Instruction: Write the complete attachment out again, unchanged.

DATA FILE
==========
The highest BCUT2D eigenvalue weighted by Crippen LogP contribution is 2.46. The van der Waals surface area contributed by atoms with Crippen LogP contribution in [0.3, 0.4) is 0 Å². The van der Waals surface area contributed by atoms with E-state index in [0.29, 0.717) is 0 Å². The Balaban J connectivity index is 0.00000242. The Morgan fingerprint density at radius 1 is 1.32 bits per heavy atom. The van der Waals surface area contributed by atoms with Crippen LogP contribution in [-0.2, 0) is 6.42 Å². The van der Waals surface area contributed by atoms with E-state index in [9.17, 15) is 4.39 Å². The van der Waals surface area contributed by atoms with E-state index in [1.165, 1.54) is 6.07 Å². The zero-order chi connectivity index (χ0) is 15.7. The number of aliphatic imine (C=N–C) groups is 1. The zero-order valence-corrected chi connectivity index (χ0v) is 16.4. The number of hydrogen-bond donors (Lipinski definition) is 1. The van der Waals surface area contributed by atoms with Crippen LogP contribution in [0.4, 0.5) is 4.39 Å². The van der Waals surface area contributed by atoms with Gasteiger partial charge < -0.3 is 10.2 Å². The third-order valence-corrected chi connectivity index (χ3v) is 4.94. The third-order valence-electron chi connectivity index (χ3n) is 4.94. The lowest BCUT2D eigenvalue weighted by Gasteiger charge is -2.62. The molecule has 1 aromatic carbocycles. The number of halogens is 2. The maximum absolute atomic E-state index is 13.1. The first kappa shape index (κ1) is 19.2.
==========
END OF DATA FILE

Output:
The highest BCUT2D eigenvalue weighted by Crippen LogP contribution is 2.46. The van der Waals surface area contributed by atoms with Crippen LogP contribution in [0.3, 0.4) is 0 Å². The van der Waals surface area contributed by atoms with E-state index in [0.29, 0.717) is 0 Å². The Balaban J connectivity index is 0.00000242. The Morgan fingerprint density at radius 1 is 1.32 bits per heavy atom. The van der Waals surface area contributed by atoms with Crippen LogP contribution in [-0.2, 0) is 6.42 Å². The van der Waals surface area contributed by atoms with E-state index in [9.17, 15) is 4.39 Å². The van der Waals surface area contributed by atoms with E-state index in [1.165, 1.54) is 6.07 Å². The zero-order chi connectivity index (χ0) is 15.7. The number of aliphatic imine (C=N–C) groups is 1. The zero-order valence-corrected chi connectivity index (χ0v) is 16.4. The number of hydrogen-bond donors (Lipinski definition) is 1. The van der Waals surface area contributed by atoms with Crippen LogP contribution in [0.4, 0.5) is 4.39 Å². The van der Waals surface area contributed by atoms with Gasteiger partial charge < -0.3 is 10.2 Å². The third-order valence-corrected chi connectivity index (χ3v) is 4.94. The third-order valence-electron chi connectivity index (χ3n) is 4.94. The lowest BCUT2D eigenvalue weighted by Gasteiger charge is -2.62. The molecule has 1 aromatic carbocycles. The number of halogens is 2. The maximum absolute atomic E-state index is 13.1. The first kappa shape index (κ1) is 19.2.